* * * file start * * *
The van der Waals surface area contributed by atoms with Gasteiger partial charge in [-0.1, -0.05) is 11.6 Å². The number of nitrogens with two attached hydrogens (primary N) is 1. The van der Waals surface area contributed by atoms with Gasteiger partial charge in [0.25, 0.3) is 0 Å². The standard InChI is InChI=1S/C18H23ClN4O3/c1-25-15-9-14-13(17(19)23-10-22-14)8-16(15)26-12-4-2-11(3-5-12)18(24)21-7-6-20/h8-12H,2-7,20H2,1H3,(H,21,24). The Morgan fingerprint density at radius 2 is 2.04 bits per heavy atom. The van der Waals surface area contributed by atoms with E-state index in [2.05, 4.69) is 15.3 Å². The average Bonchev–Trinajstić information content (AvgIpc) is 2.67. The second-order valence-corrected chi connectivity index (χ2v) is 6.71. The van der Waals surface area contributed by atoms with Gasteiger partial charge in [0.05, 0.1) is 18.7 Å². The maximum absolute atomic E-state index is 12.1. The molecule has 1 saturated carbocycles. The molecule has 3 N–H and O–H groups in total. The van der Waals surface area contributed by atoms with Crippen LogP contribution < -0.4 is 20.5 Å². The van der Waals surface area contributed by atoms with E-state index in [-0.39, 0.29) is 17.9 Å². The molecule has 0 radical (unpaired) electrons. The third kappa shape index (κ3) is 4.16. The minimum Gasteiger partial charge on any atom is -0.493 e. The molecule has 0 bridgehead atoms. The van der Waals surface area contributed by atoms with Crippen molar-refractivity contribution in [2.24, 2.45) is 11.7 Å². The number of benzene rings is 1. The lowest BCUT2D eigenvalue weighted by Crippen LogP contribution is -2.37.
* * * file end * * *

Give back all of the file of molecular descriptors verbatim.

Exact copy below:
The van der Waals surface area contributed by atoms with Gasteiger partial charge in [-0.1, -0.05) is 11.6 Å². The number of nitrogens with two attached hydrogens (primary N) is 1. The van der Waals surface area contributed by atoms with Gasteiger partial charge in [0.25, 0.3) is 0 Å². The standard InChI is InChI=1S/C18H23ClN4O3/c1-25-15-9-14-13(17(19)23-10-22-14)8-16(15)26-12-4-2-11(3-5-12)18(24)21-7-6-20/h8-12H,2-7,20H2,1H3,(H,21,24). The Morgan fingerprint density at radius 2 is 2.04 bits per heavy atom. The van der Waals surface area contributed by atoms with E-state index in [2.05, 4.69) is 15.3 Å². The average Bonchev–Trinajstić information content (AvgIpc) is 2.67. The second-order valence-corrected chi connectivity index (χ2v) is 6.71. The van der Waals surface area contributed by atoms with Gasteiger partial charge in [0.05, 0.1) is 18.7 Å². The maximum absolute atomic E-state index is 12.1. The molecule has 1 saturated carbocycles. The molecule has 3 N–H and O–H groups in total. The van der Waals surface area contributed by atoms with Crippen LogP contribution < -0.4 is 20.5 Å². The van der Waals surface area contributed by atoms with E-state index in [-0.39, 0.29) is 17.9 Å². The molecule has 0 radical (unpaired) electrons. The third kappa shape index (κ3) is 4.16. The minimum Gasteiger partial charge on any atom is -0.493 e. The molecule has 0 bridgehead atoms. The van der Waals surface area contributed by atoms with Crippen molar-refractivity contribution in [2.24, 2.45) is 11.7 Å². The number of benzene rings is 1. The lowest BCUT2D eigenvalue weighted by Crippen LogP contribution is -2.37.